Sure. So when I was at the University of Tennessee, involve the Student Government Association, because I've always, there's two different types of people. There's folks who, who stay at home and they're totally happy, watching Netflix, doing their comfort, comfy, casual, staying at home, they're more introverted nature, then you got me, I'm on the opposite end of the continual I like to join everything. But when I get I'm involved, but then I'm like, okay, how can I take my authentic self and plug it in here and positively impact this group that I'm committed to, and sometimes, just like my one year NAIFA's, which turned into now, so a lot of my life, you get involved with something, it's not a right fit, and you say, I'm just gonna let that go. So it's okay to prune along the way. If you it's just like flowers or roses, you prune off with the stuff you don't want, and you focus on you do so. I guess back to the question, which was sorry, Chris, I know, we lose connection. Oh, the leadership? Why lead. That's why leading from the front. Yeah, so a buddy of mine, the SGA back in college, he said something and you know people will say things in your life, and you never forget. And so he shared a story. He's like, if you think about the ad, or the dogs, the sled dogs up in Alaska and these races, and you think about all these dogs running nose, and nose in nosed Ed. And he said, you know what, if you're not the lead dog, that you never changes, and that idea stuck in my head. And I thought, you know what, if I'm gonna be here, I want to be out front, because I want to be able to look, not to mention, I have a visionary kind of mindset, I like to see of what could be, and then take people to where they want, they maybe not necessarily where they think they should be, then you kind of hear and you're like, you know what sounds like we should go here. And here's an idea to get us there. Like, oh my gosh, that's a great idea. Let's go for it. And if it doesn't work out, we can always go back to what wasn't working. But let's hey, let's at least try and think outside the box and think a little bit bigger. Because there's no harm in that. Because there's plenty of people that have plenty of impact that we can have my job and my finite time on this planet, it's as much of an impact or dent in the universe as I possibly can, while I can, because I've got all this energy and enthusiasm to give and who am I to play it safe, and be that fifth or that lead that dog and just kind of go with the flow and that's a lot of people do that. It's like why just be your authentic self. Be confident in who you are. Some people are not gonna like that. And they're gonna, you're gonna have as the great philosopher Taylor Swift would say they're gonna be haters gonna hate, hate, hate, and you just got to shake it up. And that's okay. Other people are gonna see that game. They're gonna be like, game respects game, they see your heart and they're like, okay, his style is different than my style. But you know what, I respect him because he's being his authentic self. Let's go. And so that's why, if you're gonna do something, be present, be all in. And if you're gonna say yes to something, when you say yes, commit to a period of time, so I do like, with NAIFA's stuff, or if Boy Scouts stuff or other things I'm involved in. I want to know the beginning and the end. So I'm gonna give it all until that end, and then I'm gonna reassess and decide what am I going to do for 2020, whatever. So for example, right now around Thanksgiving is when I write, I start to write my, you know, these different six domains of my life, that targeted habits and outcomes I want to change Ah, so the habits basically form the goals out there like that just a wish list or things that I want. It's like, no, I'm gonna change these habits, which is going to help me get these things I want, personally, professionally, spiritually, all these different domains, right. And then I'm going to actually kick it up a notch because I actually listened to the NAIFA live presentation talking about the 12 Week Year, Brian Moran's book. And so like, what if I had four years next year in 2024, instead of four quarters? And what if you get the idea? Yeah, so that's, that's kind of the big picture, as I'm gonna do it, I'm gonna lead, you have to first lead yourself before you can lead others. Before you can lead yourself, you got to truly know yourself. And the thing is, Polonius, he said in Hamlet to thine own self be true. So if you don't know yourself, figure yourself out, go take your Myers Briggs Personality, go take a DISC profile, go do the Enneagram. Go do any of these things where it tells you, this is how you think and how you basically take in information and process it. And then how do people observe you. The biggest moment for me was, I got a strong personality. And until I didn't, I didn't realize that for the longest time, and you could push people away. But once you realize, oh, this is how I think and how I communicate, then you can start to track people because you know that you can temper what you're saying to people who are different personalities. True story, we just went through a Dale Carnegie training is 12 weeks, three hours each session. I just graduated like a month ago, one of the ladies in the room is my polar opposite. I mean, this woman is the most analytical detail person on the planet at the end of the day, and I'm very expressive and very loud. At the end of the session, I asked her like, so how did you take me in? How do you observe me or whatever. And she's like, John, you're while you're a lot, you never once did, I felt overwhelmed by you. In fact, I felt like you were actively listening to me the whole time, which was like that. So I've pulled a 180 from where I was just a handful years ago, where it's when you're out loud, it could be all about you. I don't want to be about me, I want it to be about others. But I need to be able to adjust myself a little bit or temperate so that people can receive me well. And so that leads us like Chris or second part of question, which is LILI. So if you're a lead, lead yourself, so you can lead others, LILI, again, leadership in Life Institute went through back in 2008. And it's hard to believe it's been 15 years since I went through that experience. So I was about I guess about three years into the business when I went through Lilly, which sounds about the right time because we're maybe around that maybe two, three years, something like that. Because you want to be in the business for a minute to know this is your career choice before you go through Lilly. If you're trying to figure out LUTCF get a designation, that's a good foundational designation, then you graduate up to LICP LACP, and so forth. But Chris and I, we got to do life together, over a period of 10 sessions online through leadership for LILI online. And one of those moments for me was you get to share your heart with others. We get kind of sorted no through these NAIFA meetings, but then you're actually you get to see the softer side, kind of like this commercial, the softer side of Sears, well, this was like the softer side of people are professionals and you truly know them. And you start to form relationships, not just for a short term, but for a more of a long term as you're doing live together. And so whether cherrick writing your eulogy and sharing it, or talking about your those things, those values that are most important to you. So to me, that was a high-quality experience.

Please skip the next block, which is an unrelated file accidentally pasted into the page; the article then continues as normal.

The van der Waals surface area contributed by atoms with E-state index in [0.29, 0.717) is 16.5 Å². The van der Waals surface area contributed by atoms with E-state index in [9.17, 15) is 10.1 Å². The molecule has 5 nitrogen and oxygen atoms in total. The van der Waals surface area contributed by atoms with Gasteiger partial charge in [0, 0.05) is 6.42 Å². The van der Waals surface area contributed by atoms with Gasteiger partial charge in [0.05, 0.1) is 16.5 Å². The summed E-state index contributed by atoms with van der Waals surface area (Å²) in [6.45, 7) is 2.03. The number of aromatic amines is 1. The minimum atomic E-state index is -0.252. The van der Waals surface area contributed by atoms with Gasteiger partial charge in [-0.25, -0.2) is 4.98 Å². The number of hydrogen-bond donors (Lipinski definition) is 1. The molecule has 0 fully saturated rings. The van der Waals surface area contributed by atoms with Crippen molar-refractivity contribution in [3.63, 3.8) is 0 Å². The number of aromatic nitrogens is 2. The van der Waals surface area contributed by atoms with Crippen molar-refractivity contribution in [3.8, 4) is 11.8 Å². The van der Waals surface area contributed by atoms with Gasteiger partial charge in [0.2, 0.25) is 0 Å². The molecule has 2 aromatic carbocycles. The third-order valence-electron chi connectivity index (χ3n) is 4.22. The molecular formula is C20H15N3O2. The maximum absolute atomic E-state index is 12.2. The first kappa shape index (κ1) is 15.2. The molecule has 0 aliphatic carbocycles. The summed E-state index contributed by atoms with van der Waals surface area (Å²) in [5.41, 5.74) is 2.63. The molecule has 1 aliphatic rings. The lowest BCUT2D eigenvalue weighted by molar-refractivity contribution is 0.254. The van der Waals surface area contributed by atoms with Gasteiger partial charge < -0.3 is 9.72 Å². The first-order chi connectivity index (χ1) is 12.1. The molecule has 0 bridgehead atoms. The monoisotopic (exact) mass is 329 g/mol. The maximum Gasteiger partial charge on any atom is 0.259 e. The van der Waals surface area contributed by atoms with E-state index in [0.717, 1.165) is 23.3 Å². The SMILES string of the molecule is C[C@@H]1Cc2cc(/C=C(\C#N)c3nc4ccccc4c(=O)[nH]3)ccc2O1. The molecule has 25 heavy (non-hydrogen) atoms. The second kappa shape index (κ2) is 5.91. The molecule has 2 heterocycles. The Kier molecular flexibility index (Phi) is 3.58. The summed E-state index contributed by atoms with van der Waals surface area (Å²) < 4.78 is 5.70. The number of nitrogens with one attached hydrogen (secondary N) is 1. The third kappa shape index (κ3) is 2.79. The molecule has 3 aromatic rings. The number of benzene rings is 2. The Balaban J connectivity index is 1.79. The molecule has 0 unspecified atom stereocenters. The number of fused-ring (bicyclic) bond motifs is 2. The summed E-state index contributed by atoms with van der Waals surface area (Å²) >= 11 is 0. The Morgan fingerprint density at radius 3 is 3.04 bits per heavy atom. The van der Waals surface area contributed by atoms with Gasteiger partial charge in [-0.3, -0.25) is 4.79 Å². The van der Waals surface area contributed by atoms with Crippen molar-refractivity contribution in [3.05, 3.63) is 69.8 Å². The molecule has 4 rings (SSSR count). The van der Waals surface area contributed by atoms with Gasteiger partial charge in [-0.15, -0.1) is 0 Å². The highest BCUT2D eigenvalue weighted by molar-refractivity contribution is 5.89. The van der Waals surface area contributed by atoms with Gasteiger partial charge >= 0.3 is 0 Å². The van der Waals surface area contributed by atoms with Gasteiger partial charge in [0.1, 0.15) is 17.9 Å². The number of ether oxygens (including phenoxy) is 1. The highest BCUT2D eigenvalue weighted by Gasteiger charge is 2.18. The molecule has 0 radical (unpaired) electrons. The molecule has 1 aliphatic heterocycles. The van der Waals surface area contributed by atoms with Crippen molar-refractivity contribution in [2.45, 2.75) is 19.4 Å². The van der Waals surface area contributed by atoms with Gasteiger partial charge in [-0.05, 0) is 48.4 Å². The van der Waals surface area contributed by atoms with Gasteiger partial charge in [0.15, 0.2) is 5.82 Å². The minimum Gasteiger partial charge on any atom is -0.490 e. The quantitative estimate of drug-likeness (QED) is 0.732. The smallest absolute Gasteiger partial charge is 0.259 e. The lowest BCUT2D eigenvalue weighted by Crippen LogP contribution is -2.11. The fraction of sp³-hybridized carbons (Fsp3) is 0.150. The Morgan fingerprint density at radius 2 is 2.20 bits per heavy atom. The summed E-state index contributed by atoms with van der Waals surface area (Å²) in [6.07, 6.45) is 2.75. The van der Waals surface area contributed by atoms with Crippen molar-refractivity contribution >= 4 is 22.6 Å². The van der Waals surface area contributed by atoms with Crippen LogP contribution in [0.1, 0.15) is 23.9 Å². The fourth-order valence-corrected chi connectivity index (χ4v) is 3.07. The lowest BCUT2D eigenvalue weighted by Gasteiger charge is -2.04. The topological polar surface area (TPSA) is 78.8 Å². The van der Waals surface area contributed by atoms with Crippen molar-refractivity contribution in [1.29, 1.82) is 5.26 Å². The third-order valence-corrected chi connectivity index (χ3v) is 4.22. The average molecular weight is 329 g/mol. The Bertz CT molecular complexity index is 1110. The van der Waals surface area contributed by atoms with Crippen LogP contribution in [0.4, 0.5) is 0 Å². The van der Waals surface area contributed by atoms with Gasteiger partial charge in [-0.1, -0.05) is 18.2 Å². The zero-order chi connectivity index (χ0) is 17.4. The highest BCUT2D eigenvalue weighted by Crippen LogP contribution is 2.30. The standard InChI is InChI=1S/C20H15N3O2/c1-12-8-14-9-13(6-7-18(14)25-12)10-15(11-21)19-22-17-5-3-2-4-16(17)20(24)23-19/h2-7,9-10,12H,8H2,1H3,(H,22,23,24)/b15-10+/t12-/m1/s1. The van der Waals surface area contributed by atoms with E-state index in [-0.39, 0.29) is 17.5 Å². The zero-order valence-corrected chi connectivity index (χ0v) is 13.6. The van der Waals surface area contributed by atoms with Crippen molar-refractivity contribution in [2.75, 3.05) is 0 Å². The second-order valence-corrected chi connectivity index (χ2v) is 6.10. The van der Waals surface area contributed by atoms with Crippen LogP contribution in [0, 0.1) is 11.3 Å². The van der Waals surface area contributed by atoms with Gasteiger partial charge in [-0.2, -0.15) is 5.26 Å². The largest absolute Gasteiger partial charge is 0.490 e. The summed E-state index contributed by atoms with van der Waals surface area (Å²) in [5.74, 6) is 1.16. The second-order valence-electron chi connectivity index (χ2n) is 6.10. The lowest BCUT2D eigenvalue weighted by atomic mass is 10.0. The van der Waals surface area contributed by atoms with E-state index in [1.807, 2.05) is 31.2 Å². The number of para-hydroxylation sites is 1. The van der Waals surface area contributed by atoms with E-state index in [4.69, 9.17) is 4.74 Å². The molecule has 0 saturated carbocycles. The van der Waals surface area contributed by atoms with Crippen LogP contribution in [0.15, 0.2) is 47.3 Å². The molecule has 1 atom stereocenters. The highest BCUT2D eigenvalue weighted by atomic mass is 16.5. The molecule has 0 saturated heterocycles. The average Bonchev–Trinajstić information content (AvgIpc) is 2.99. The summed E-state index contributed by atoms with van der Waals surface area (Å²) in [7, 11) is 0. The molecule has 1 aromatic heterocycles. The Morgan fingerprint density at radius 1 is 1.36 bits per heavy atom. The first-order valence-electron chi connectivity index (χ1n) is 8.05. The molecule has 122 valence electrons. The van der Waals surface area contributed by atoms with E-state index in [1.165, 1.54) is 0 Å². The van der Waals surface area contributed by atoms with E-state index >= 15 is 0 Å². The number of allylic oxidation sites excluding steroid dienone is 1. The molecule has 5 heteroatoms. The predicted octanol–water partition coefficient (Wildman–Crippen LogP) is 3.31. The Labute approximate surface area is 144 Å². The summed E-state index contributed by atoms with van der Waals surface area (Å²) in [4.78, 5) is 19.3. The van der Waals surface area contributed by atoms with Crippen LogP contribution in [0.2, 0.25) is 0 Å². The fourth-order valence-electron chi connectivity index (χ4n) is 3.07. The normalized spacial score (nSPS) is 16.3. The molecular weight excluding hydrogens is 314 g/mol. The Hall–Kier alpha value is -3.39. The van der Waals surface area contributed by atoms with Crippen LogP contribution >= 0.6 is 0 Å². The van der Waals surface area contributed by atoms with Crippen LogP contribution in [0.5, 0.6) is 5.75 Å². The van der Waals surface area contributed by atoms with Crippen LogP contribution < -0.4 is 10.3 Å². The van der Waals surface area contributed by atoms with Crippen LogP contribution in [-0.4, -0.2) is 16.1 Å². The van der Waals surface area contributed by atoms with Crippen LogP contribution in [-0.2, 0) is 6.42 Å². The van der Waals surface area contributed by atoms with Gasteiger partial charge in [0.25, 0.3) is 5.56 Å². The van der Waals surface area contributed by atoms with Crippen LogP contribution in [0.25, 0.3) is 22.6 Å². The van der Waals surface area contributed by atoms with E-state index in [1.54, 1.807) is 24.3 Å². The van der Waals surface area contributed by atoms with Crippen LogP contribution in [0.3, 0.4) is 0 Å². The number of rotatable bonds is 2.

Suzanne Carawan 33:34